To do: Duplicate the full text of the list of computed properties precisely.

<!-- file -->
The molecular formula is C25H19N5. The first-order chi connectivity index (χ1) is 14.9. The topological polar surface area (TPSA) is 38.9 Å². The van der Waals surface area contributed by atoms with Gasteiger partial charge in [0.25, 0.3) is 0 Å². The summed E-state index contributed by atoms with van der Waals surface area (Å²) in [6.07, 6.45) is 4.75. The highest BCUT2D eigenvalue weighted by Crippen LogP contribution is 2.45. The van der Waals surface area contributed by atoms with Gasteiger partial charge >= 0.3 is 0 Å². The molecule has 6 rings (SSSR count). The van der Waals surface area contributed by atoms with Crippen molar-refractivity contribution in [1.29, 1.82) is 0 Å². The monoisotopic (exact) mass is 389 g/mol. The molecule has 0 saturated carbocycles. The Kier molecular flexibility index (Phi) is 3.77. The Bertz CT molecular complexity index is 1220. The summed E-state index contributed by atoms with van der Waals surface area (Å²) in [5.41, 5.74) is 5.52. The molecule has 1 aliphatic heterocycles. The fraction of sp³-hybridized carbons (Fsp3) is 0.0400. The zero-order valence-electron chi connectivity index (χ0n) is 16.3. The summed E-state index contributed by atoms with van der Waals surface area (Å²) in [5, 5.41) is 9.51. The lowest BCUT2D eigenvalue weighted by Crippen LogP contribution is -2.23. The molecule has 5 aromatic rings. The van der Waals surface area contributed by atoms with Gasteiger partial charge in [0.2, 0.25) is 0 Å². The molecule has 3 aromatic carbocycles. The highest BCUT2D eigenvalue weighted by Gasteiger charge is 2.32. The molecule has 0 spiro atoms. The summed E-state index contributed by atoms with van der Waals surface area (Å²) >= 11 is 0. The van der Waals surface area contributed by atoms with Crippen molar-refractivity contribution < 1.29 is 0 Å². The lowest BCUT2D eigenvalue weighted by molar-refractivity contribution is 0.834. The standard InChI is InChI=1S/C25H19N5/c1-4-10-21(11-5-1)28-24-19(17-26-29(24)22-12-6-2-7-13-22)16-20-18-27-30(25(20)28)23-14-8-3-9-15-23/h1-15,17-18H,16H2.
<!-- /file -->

The molecular formula is C25H19N5. The first-order chi connectivity index (χ1) is 14.9. The topological polar surface area (TPSA) is 38.9 Å². The van der Waals surface area contributed by atoms with Gasteiger partial charge in [0.25, 0.3) is 0 Å². The summed E-state index contributed by atoms with van der Waals surface area (Å²) in [6.07, 6.45) is 4.75. The highest BCUT2D eigenvalue weighted by Crippen LogP contribution is 2.45. The van der Waals surface area contributed by atoms with Gasteiger partial charge >= 0.3 is 0 Å². The molecule has 6 rings (SSSR count). The van der Waals surface area contributed by atoms with Crippen molar-refractivity contribution in [1.29, 1.82) is 0 Å². The monoisotopic (exact) mass is 389 g/mol. The molecule has 0 saturated carbocycles. The Kier molecular flexibility index (Phi) is 3.77. The Bertz CT molecular complexity index is 1220. The summed E-state index contributed by atoms with van der Waals surface area (Å²) in [5.41, 5.74) is 5.52. The molecule has 1 aliphatic heterocycles. The fraction of sp³-hybridized carbons (Fsp3) is 0.0400. The zero-order valence-electron chi connectivity index (χ0n) is 16.3. The summed E-state index contributed by atoms with van der Waals surface area (Å²) in [5, 5.41) is 9.51. The lowest BCUT2D eigenvalue weighted by Crippen LogP contribution is -2.23. The molecule has 5 aromatic rings. The van der Waals surface area contributed by atoms with Gasteiger partial charge in [0.2, 0.25) is 0 Å². The molecule has 3 aromatic carbocycles. The highest BCUT2D eigenvalue weighted by Gasteiger charge is 2.32. The molecule has 0 spiro atoms. The summed E-state index contributed by atoms with van der Waals surface area (Å²) >= 11 is 0. The van der Waals surface area contributed by atoms with Crippen molar-refractivity contribution < 1.29 is 0 Å². The lowest BCUT2D eigenvalue weighted by molar-refractivity contribution is 0.834. The standard InChI is InChI=1S/C25H19N5/c1-4-10-21(11-5-1)28-24-19(17-26-29(24)22-12-6-2-7-13-22)16-20-18-27-30(25(20)28)23-14-8-3-9-15-23/h1-15,17-18H,16H2.